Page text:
I worked at Lululemon for a very short period of time after I moved to a new city. One afternoon, a girls soccer team came into the store between tournament games. There were about 10 little girls, probably between the ages of 8 and 10.
The girls ran over to the headbands and started trying them on, except one girl, who took her time and drifted toward the men's section. While the rest of the team was quite done up and sporting short shorts, high pony tails, and cute sandals - she had on super long boys basketball shorts, high socks that almost came past her knees, a cut off shirt, slip on adidas sandals and a pony tail so low, she might as well have left her hair down.
The lone girl hung back and wandered, while the other girls enthusiastically tried on accessories and tank tops that were too big.
Everyone on the team was inclusive. You could tell they were all friends and teammates, but she just didn't fit the mold.
There were a few times I caught her glancing at me, and even though there wasn't a dialog, I knew why. We were the same.
That was me as a kid.
Shirt 3x too big with a popped collar and duck face, circa '94. Trend setter.
I wanted so badly to tell her, "Everything is gonna be cool. Give it a couple years, and you'll understand why you aren't interested in the same things. Keep on doing you.", but I held my tongue, and instead, reminisced about the ways I felt growing up.
I loved playing sports so much. It was the only place where I felt like I could be completely myself. It was acceptable to be a tomboy and not have to do my hair or find the least girly girl's clothes I could find.
Outside of comfort, I loved being part of a team. I held myself to a higher standard because I wanted to show up and be the best I could be to not let my team down.
It felt good. It didn't feel like work.
When my career playing basketball abruptly ended after an ACL and meniscus tear, I started searching for anything that somewhat resembled the feeling and sense of accomplishment I had felt when playing.
Lifting weights was the closest thing I could find that made me feel like I was working toward a goal and seeing progress. The unfortunate part was, it was the early 2000's, and the only information I had access to in the corn field I lived in were fitness magazines.
It was pre-social media, pre-fitness blogs, pre-Crossfit, and pre-strength and conditioning outside of college sports. The information I was getting from fitness magazines emphasized mostly aesthetics. Because it felt like that was my only option, and seemingly the only thing that women could focus on if they wanted to continue in fitness, I started training for a figure show.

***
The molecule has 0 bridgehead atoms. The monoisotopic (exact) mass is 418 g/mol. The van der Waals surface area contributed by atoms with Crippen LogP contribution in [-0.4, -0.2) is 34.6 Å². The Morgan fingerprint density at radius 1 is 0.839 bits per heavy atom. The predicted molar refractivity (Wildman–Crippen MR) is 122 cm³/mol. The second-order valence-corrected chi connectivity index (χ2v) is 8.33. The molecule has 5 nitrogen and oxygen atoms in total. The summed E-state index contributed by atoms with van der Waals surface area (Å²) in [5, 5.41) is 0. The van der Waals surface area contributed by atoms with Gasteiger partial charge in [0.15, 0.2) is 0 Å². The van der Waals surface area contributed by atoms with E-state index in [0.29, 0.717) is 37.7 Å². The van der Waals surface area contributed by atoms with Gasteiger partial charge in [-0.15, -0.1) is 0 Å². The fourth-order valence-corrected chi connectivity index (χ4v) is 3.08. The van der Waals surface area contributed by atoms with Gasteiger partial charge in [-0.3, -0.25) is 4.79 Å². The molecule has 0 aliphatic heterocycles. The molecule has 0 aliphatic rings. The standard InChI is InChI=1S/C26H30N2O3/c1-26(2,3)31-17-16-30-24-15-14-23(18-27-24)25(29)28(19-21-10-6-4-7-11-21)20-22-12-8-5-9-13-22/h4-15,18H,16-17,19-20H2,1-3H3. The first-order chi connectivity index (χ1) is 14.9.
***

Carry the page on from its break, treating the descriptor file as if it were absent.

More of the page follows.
Apparently I forgot to lift weights for the show, but good job on eating 1200 calories a day.
Though cool to see my body change, it just didn't feel right.
It felt weird focusing so much on how I looked, and not on performance or improving my shot, or getting scrappier on the court.
It felt lonely spending hours in the gym with only dudes, while eating 1200 calories a day.
I wish so badly I would have had a mentor or access to any information that would have kept me training for athletic performance without the primary focus being on aesthetics.
While I've since found a wonderful strength and conditioning community and have had access to invaluable information over the years, messaging for women post sport is still very aesthetic based.
The women's fitness industry at large, even without meaning to, constantly emphasizes the importance of body image, whether it's to hate yourself as you are or to love yourself as you are.
Neither of these messages resonate with me.
While so much information for women is incredible, inspiring, and necessary, I have found myself getting most of my information from men because there isn't an underlying message of anything other than the importance of strength training and conditioning.
When I approached Lori about creating this group, we were both very much in the same headspace about wanting something that was geared more toward remaining athletic, having friendly competition, staying strong, and cultivating a team environment.
Our goal in creating Formation Strength is to be a voice for those who don't necessarily resonate with the current message of women's fitness.
When I think about that little girl in Lulu, I think about being a mentor and a voice for her. I think about being the mentor my 23 year old self didn't have.
Formation Strength is bringing fitness back to its roots and why Lori and I got into training in the first place - the pursuit of lifelong athleticism.
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